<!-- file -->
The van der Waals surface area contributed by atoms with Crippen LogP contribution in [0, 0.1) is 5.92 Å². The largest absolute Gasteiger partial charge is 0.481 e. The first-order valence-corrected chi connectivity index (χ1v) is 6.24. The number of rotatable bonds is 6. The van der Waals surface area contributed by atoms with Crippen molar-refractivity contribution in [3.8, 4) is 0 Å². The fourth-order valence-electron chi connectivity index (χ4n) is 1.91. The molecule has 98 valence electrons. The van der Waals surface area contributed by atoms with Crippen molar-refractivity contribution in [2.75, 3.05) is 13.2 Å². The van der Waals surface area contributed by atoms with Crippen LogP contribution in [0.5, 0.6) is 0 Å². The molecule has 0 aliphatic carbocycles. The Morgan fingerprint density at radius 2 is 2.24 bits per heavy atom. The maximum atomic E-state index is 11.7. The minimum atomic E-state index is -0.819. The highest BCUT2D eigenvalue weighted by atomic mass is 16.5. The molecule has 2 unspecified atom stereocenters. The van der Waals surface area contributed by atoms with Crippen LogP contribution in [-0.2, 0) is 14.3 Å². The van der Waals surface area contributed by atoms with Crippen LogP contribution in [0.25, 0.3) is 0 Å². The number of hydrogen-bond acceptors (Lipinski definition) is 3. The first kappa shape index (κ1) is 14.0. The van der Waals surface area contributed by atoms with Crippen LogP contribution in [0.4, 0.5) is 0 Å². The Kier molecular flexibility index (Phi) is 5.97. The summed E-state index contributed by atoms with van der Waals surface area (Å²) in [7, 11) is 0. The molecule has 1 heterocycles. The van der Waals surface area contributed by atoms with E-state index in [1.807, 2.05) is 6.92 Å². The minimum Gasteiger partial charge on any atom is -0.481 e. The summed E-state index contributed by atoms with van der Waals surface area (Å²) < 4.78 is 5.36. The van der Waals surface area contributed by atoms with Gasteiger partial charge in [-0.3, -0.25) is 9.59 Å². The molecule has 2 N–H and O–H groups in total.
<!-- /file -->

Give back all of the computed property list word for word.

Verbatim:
The van der Waals surface area contributed by atoms with Crippen LogP contribution in [0, 0.1) is 5.92 Å². The largest absolute Gasteiger partial charge is 0.481 e. The first-order valence-corrected chi connectivity index (χ1v) is 6.24. The number of rotatable bonds is 6. The van der Waals surface area contributed by atoms with Crippen molar-refractivity contribution in [3.8, 4) is 0 Å². The fourth-order valence-electron chi connectivity index (χ4n) is 1.91. The molecule has 98 valence electrons. The van der Waals surface area contributed by atoms with Crippen molar-refractivity contribution in [2.75, 3.05) is 13.2 Å². The van der Waals surface area contributed by atoms with Crippen LogP contribution in [0.5, 0.6) is 0 Å². The molecule has 0 aliphatic carbocycles. The Morgan fingerprint density at radius 2 is 2.24 bits per heavy atom. The maximum atomic E-state index is 11.7. The minimum atomic E-state index is -0.819. The highest BCUT2D eigenvalue weighted by atomic mass is 16.5. The molecule has 2 unspecified atom stereocenters. The van der Waals surface area contributed by atoms with Crippen LogP contribution in [-0.2, 0) is 14.3 Å². The van der Waals surface area contributed by atoms with Crippen LogP contribution in [0.25, 0.3) is 0 Å². The number of hydrogen-bond acceptors (Lipinski definition) is 3. The first kappa shape index (κ1) is 14.0. The van der Waals surface area contributed by atoms with Crippen LogP contribution in [0.4, 0.5) is 0 Å². The Kier molecular flexibility index (Phi) is 5.97. The summed E-state index contributed by atoms with van der Waals surface area (Å²) in [7, 11) is 0. The molecule has 1 heterocycles. The van der Waals surface area contributed by atoms with E-state index in [1.807, 2.05) is 6.92 Å². The minimum Gasteiger partial charge on any atom is -0.481 e. The summed E-state index contributed by atoms with van der Waals surface area (Å²) < 4.78 is 5.36. The van der Waals surface area contributed by atoms with Gasteiger partial charge in [-0.3, -0.25) is 9.59 Å². The molecule has 2 N–H and O–H groups in total.